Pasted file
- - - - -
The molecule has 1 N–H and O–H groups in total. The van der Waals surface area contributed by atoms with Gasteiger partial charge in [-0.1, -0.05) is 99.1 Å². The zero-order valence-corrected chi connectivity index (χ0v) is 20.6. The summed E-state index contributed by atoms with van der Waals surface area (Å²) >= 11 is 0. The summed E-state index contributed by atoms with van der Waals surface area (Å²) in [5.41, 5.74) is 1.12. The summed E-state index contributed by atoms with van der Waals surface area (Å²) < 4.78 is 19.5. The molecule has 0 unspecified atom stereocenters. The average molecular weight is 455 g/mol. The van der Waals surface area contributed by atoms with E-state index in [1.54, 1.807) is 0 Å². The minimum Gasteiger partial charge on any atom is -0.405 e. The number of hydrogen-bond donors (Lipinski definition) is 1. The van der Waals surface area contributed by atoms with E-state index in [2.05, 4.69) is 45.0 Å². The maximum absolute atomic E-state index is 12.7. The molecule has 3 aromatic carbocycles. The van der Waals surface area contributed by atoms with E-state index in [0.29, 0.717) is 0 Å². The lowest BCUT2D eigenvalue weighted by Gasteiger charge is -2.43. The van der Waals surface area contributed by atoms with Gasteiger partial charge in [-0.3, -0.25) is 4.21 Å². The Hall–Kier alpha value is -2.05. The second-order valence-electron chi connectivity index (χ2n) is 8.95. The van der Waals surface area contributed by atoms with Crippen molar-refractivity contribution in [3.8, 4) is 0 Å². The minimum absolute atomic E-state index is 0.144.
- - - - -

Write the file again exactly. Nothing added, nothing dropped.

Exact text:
The molecule has 1 N–H and O–H groups in total. The van der Waals surface area contributed by atoms with Gasteiger partial charge in [-0.1, -0.05) is 99.1 Å². The zero-order valence-corrected chi connectivity index (χ0v) is 20.6. The summed E-state index contributed by atoms with van der Waals surface area (Å²) >= 11 is 0. The summed E-state index contributed by atoms with van der Waals surface area (Å²) in [5.41, 5.74) is 1.12. The summed E-state index contributed by atoms with van der Waals surface area (Å²) < 4.78 is 19.5. The molecule has 0 unspecified atom stereocenters. The average molecular weight is 455 g/mol. The van der Waals surface area contributed by atoms with E-state index in [1.54, 1.807) is 0 Å². The minimum Gasteiger partial charge on any atom is -0.405 e. The number of hydrogen-bond donors (Lipinski definition) is 1. The van der Waals surface area contributed by atoms with E-state index in [2.05, 4.69) is 45.0 Å². The maximum absolute atomic E-state index is 12.7. The molecule has 3 aromatic carbocycles. The van der Waals surface area contributed by atoms with E-state index in [0.29, 0.717) is 0 Å². The lowest BCUT2D eigenvalue weighted by Gasteiger charge is -2.43. The van der Waals surface area contributed by atoms with Gasteiger partial charge in [-0.3, -0.25) is 4.21 Å². The Hall–Kier alpha value is -2.05. The second-order valence-electron chi connectivity index (χ2n) is 8.95. The van der Waals surface area contributed by atoms with Crippen molar-refractivity contribution in [3.8, 4) is 0 Å². The minimum absolute atomic E-state index is 0.144.